Senate Majority Leader Andrea Stewart-Cousins, who achieved her post when Democrats won several seats in last November’s elections, said the bill was a top priority because President Donald Trump’s appointments to the Supreme Court threaten the landmark decision.
“That moment where they actually, on a national level, might reverse women’s rights is here,” Stewart-Cousins said. “Today, in New York, we are saying no.”
The Democratic-led State Assembly has already approved the measure in several previous sessions.
During debate on the Senate floor, several newly elected Democrats rose to explain their vote, saying the measure is long overdue. Freshman Sen. Allesandra Biaggi worked on the bill when she was a junior attorney in the governor’s office just a couple of years ago. She said she was told by others that the measure would never pass.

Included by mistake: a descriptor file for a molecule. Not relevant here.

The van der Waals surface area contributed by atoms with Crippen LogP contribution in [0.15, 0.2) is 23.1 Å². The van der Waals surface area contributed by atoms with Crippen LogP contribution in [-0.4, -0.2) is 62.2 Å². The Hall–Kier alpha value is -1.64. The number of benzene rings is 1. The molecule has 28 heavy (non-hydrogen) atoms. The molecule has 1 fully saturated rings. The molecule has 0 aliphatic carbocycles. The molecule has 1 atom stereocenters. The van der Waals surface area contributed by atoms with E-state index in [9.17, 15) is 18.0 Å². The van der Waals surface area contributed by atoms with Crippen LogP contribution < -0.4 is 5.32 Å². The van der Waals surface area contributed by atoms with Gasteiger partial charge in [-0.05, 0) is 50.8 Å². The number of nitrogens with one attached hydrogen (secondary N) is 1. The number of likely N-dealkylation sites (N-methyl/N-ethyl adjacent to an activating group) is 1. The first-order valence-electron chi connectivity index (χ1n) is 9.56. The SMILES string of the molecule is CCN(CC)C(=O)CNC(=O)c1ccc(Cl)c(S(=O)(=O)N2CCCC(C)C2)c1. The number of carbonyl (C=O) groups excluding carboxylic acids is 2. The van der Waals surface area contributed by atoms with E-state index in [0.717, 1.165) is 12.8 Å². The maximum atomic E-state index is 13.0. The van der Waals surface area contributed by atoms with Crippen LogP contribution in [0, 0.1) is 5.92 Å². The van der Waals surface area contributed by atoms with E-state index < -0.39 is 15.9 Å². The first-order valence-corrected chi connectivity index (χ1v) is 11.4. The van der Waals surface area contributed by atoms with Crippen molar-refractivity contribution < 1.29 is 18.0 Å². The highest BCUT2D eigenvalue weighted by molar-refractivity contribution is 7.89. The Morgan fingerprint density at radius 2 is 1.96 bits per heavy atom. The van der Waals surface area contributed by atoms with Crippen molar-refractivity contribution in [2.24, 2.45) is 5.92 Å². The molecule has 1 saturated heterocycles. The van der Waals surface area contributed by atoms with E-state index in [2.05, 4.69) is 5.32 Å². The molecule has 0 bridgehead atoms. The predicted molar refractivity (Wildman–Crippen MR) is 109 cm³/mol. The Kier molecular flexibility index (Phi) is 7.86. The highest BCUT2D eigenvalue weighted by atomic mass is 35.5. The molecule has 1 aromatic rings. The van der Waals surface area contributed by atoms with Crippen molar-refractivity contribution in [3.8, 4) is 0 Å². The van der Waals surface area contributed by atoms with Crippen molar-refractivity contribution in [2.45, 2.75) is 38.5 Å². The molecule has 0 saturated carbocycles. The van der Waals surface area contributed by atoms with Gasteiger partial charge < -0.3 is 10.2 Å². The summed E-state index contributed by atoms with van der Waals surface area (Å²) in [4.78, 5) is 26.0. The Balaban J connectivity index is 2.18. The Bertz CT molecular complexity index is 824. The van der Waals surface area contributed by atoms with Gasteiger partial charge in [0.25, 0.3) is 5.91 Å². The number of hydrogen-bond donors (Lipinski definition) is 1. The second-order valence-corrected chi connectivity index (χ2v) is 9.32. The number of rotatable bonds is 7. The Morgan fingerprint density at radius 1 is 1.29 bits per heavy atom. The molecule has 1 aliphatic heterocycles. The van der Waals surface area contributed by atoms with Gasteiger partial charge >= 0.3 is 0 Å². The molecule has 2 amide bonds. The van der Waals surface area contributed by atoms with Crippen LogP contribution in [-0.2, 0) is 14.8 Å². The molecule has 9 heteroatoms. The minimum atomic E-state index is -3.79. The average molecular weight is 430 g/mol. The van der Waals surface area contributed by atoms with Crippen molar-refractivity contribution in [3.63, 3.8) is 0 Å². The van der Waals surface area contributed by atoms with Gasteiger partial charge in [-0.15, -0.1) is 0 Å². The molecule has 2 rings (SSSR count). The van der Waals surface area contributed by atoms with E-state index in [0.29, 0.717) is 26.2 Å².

“I hope that all of New York is watching today, and that they recognize that elections have consequences” Biaggi said. “When you vote for people who stand up for your rights, your rights become protected.”
Several Republican senators voted no, including Sen. Daphne Jordan, who said strengthening abortion rights contributes to what she calls a “throw away” culture.
“A baby inside its mother is not an inanimate object, it’s a life,” said Jordan. “Think about what you’re allowing to be tossed away with a yes vote.”
Some GOP Senators also expressed concerns over what they say is an unintended consequence of the bill. The measure decriminalizes all forms of abortion in New York, even in domestic violence cases where an attack on a woman leads to the loss of her fetus.
Sen. Kathy Young a Republican from Olean, says because of that, the bill takes away some rights from pregnant women. She offered an amendment that would make it a class D felony for “knowingly assaulting a pregnant woman” whether or not the fetus is lost.
“Why aren’t we protecting pregnant women from having their babies taken away from them, especially in such a violent manner?” Young asked.